Last week, both the German and French foreign ministers said re-involving the PA in the administration of Gaza was the only way to guarantee a long-term cease-fire. Given Hamas' relative unpopularity in the region at the moment, and its money crunch, it's not inconceivable.

A challenge for Israel, therefore: It will have to go along with such a game-changing ambitions to a degree. But what if militants from an Abbas-run Gaza still find a way to fire rockets? It may actually rue the day Hamas melted away, removing with it Israel's near-impunity to hit back as hard as the past month has seen.

forest gump 2014/07/30 10:56:03 PM
It is not anti-Semitic to criticise the Israeli government or its policies towards the Palestinians.Free Palestine!!
forest gump 2014/07/30 11:09:02 PM
As long as Gaza remains under occupation , Hamas will remain . Hamas is the name of their resistance . Israel cannot finish the resistance ( Hamas), as long as there is one Palestanian alive in the occupied Gaza . Solution is simple in order to stop the resistance Israel either leave Gaza and stop the baracades or kill them all . It looks like sadly Israel has chosen the later
Raeesa Sayed 2014/07/31 12:17:06 AM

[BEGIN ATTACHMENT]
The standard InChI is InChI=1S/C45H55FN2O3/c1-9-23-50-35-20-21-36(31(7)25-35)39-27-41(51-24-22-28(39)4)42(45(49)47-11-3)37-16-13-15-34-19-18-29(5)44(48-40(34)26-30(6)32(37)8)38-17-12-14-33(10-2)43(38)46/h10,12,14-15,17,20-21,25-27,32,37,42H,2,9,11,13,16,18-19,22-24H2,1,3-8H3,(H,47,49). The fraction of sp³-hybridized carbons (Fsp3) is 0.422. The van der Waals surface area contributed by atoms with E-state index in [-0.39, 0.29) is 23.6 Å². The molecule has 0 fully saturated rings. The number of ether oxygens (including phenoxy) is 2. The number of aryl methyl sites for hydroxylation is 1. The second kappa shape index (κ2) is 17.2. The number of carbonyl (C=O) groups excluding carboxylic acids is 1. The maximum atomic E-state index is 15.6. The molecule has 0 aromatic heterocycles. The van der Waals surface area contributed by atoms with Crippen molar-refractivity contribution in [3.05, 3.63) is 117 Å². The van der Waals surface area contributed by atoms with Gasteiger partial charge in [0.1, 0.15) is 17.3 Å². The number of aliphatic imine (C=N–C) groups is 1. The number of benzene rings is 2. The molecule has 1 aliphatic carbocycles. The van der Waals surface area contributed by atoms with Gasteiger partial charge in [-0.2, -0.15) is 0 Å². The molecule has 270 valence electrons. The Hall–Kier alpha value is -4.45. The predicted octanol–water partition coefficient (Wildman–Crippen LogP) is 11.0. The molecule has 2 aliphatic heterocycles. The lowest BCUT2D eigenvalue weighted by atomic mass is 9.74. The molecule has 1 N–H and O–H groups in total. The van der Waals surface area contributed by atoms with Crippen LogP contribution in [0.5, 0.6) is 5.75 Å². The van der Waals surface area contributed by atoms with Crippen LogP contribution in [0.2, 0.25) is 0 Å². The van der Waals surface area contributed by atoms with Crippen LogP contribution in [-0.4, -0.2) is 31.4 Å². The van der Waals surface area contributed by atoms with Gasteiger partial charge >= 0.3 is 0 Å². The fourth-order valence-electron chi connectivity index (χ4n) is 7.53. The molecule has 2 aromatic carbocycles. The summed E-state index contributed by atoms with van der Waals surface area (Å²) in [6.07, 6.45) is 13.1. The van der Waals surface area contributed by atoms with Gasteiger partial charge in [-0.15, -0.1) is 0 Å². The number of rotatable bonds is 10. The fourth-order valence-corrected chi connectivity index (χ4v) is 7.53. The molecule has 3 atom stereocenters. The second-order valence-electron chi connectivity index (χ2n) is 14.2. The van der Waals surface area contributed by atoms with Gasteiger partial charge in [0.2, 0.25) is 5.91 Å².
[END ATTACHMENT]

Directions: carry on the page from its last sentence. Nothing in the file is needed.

When you view the photos of Palestinians who have undergone an Israeli attack, what do you see? You see unarmed people crying, hugging dead children in their arms and one another. You never see a resolute armed people prepared to repel the next Israeli attack. You see devastated hospitals, schools, and apartment complexes and Palestinians in tears and no weapons.What is striking about the success of Israeli propaganda is its success when all evidence is that Palestinians are pacifists, incapable of resistance. The bulk of the people in Gaza are refugees from the West Bank where their land and homes were stolen by the Great Democratic State of Israel. The Israeli destruction of Palestine has been going on for almost seven decades. And still Palestinians are not armed and have no effective military units.Hamas has a few ineffective weapons, but the people themselves are unarmed. Their response to the Israeli murders of their children, wives, husbands, brothers, sisters, parents, cousins, and friends is to cry. This is not the response of a warlike people.In contrast, there are reports that Israeli civilians sit atop the hill overlooking Gaza on sofas that they bring along with their drinks and food and watch in glee, clapping and cheering as Israeli bombs destroy Palestinians in their homes, children in their schools, and the ill in hospitals. If this is the true face of "the only democracy in the Middle East," it is the face of evil.The view brainwashed into the West that Palestinians are a threat to Israel is absurd. If Palestinians are a threat and a danger to Israel, how is it possible that Palestinians are locked away into sealed ghettos in the remnants of their own country or into refugee camps in foreign countries?As Israel's most distinguished historian, Ilan Pappe, has related, the story of Israel is the story of "The Ethnic Cleansing of Palestine." This story has been hidden by Western "moral" governments and by a corrupt Western media and "Christian" priests from Western populations that, possibly, would have objected, but who are now too brainwashed and disinformed to know. From an article by Dr. Roberts who was Assistant Secretary of the US Treasury for Economic Policy in the Reagan Administration. He was associate editor and columnist with the Wall Street Journal, columnist for Business Week and the Scripps Howard News Service.